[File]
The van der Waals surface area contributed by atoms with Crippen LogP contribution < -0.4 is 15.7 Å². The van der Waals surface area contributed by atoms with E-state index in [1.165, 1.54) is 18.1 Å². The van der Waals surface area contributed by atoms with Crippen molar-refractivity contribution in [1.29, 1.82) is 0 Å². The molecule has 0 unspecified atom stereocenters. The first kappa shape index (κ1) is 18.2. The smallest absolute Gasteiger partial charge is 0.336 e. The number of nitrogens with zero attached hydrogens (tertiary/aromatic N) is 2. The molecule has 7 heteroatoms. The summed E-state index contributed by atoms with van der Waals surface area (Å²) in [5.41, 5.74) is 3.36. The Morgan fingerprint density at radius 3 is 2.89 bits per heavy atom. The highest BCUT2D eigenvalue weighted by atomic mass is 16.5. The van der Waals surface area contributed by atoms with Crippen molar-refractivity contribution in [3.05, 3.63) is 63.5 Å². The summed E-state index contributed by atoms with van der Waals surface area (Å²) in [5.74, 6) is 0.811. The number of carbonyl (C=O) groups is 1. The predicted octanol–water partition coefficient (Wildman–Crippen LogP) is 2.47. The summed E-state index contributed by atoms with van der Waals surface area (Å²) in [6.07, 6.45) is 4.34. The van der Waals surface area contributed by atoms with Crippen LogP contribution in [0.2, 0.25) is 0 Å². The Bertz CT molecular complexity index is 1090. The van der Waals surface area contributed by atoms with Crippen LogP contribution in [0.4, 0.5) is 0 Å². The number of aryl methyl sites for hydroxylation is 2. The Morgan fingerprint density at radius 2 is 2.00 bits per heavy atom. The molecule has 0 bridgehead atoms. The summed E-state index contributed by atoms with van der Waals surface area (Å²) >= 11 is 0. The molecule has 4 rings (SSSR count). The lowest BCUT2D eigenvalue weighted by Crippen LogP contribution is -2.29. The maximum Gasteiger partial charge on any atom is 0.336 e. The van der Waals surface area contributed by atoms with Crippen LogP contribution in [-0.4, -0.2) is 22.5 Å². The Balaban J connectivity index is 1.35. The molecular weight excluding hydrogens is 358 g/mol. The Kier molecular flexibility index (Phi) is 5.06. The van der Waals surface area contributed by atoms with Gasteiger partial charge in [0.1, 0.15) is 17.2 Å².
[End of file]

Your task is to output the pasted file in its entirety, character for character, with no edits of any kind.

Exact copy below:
The van der Waals surface area contributed by atoms with Crippen LogP contribution < -0.4 is 15.7 Å². The van der Waals surface area contributed by atoms with E-state index in [1.165, 1.54) is 18.1 Å². The van der Waals surface area contributed by atoms with Crippen molar-refractivity contribution in [1.29, 1.82) is 0 Å². The molecule has 0 unspecified atom stereocenters. The first kappa shape index (κ1) is 18.2. The smallest absolute Gasteiger partial charge is 0.336 e. The number of nitrogens with zero attached hydrogens (tertiary/aromatic N) is 2. The molecule has 7 heteroatoms. The summed E-state index contributed by atoms with van der Waals surface area (Å²) in [5.41, 5.74) is 3.36. The Morgan fingerprint density at radius 3 is 2.89 bits per heavy atom. The highest BCUT2D eigenvalue weighted by atomic mass is 16.5. The van der Waals surface area contributed by atoms with Crippen molar-refractivity contribution in [3.05, 3.63) is 63.5 Å². The summed E-state index contributed by atoms with van der Waals surface area (Å²) in [5.74, 6) is 0.811. The number of carbonyl (C=O) groups is 1. The predicted octanol–water partition coefficient (Wildman–Crippen LogP) is 2.47. The summed E-state index contributed by atoms with van der Waals surface area (Å²) in [6.07, 6.45) is 4.34. The van der Waals surface area contributed by atoms with Crippen LogP contribution in [0.2, 0.25) is 0 Å². The Bertz CT molecular complexity index is 1090. The van der Waals surface area contributed by atoms with Crippen LogP contribution in [0.4, 0.5) is 0 Å². The number of aryl methyl sites for hydroxylation is 2. The Morgan fingerprint density at radius 2 is 2.00 bits per heavy atom. The molecule has 0 bridgehead atoms. The summed E-state index contributed by atoms with van der Waals surface area (Å²) >= 11 is 0. The molecule has 4 rings (SSSR count). The lowest BCUT2D eigenvalue weighted by Crippen LogP contribution is -2.29. The maximum Gasteiger partial charge on any atom is 0.336 e. The van der Waals surface area contributed by atoms with Crippen LogP contribution in [-0.4, -0.2) is 22.5 Å². The Balaban J connectivity index is 1.35. The molecular weight excluding hydrogens is 358 g/mol. The Kier molecular flexibility index (Phi) is 5.06. The van der Waals surface area contributed by atoms with Gasteiger partial charge in [0.1, 0.15) is 17.2 Å².